Three young poets who have published their first books of poetry in the last year participated in a “virtual panel,” moderated via e-mail, in early summer. In it, they tackled such slippery questions as whether there’s a “gay æsthetic” and the limits of sexual explicitness in contemporary poetry. The panelists included the following:
Jason Schneiderman is the author of Sublimation Point (Four Way Books). His poems have appeared in Best American Poetry 2005, American Poetry Review, and The Penguin Book of the Sonnet, among other places, and he’s received fellowships from Yaddo and Provincetown’s Fine Arts Work Center. He is a chancellor’s fellow at CUNY, where he’s pursuing a Ph.D. He teaches creative writing at Hofstra.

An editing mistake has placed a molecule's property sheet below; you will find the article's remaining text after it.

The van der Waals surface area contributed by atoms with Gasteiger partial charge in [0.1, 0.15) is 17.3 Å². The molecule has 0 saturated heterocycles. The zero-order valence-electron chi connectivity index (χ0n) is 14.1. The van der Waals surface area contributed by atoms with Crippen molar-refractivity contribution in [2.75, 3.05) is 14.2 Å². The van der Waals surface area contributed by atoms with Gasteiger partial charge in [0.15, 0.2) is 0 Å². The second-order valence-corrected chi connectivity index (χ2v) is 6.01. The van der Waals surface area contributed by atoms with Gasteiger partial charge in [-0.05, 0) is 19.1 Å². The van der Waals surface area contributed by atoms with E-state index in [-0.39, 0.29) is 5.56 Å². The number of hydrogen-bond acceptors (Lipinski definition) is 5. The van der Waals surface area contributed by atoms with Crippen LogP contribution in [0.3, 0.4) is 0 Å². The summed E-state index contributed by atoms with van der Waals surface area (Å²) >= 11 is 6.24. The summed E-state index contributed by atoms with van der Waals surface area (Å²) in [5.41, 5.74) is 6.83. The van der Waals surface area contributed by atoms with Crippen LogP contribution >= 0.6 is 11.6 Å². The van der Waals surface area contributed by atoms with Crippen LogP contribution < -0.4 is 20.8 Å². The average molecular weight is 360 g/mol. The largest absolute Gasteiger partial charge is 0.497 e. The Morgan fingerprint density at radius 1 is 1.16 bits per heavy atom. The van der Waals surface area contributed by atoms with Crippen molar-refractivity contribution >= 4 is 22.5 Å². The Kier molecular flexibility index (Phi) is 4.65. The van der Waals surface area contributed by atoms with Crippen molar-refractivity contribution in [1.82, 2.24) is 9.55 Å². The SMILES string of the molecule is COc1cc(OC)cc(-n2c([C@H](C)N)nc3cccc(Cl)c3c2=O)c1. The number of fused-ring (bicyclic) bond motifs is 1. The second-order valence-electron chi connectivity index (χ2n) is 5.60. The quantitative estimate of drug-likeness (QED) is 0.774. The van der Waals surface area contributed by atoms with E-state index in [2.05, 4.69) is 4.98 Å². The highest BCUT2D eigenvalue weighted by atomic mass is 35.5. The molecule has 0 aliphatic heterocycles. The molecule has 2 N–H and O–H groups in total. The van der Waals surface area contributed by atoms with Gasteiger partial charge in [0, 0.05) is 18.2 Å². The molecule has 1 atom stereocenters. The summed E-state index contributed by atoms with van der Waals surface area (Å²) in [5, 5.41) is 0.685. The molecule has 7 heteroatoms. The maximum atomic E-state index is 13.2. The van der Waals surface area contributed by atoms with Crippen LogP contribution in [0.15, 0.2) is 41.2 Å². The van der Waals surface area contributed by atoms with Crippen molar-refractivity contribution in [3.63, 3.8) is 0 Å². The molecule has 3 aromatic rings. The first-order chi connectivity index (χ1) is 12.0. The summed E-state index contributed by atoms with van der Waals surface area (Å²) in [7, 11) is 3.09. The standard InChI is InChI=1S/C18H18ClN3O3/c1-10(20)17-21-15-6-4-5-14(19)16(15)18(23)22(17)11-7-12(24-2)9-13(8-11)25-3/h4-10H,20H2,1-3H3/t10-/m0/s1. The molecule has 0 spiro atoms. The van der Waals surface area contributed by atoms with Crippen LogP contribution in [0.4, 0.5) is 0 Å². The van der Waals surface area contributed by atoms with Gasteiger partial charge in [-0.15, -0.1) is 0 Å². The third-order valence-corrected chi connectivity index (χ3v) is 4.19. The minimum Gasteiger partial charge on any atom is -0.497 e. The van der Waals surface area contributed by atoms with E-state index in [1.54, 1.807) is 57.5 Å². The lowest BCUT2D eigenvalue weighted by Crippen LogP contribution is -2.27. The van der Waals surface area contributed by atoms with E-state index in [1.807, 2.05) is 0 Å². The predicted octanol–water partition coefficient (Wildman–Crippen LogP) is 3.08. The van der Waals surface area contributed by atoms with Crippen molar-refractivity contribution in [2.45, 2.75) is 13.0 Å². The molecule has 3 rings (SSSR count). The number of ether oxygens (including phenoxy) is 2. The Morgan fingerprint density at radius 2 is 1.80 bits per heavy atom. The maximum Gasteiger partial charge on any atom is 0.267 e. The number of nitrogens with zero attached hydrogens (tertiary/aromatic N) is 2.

Richard Siken is the author of Crush (Yale University Press), which was selected by Louise Glück as winner of the 2004 Yale Series of Younger Poets Competition. Siken is also the editor of spork magazine. He is the recipient of an Arizona Commission on the Arts grant, a Pushcart Prize, and an NEA Fellowship in Literature. He lives in Tucson.
Aaron Smith is the author of Blue on Blue Ground (University of Pittsburgh Press), winner of the 2004 Agnes Lynch Starrett Prize selected by Denise Duhamel. He has also published What’s Required, which won the 2003 Frank O’Hara Chapbook Contest. He lives in New York City, where he works for an academic nonprofit.
— Christopher Hennessy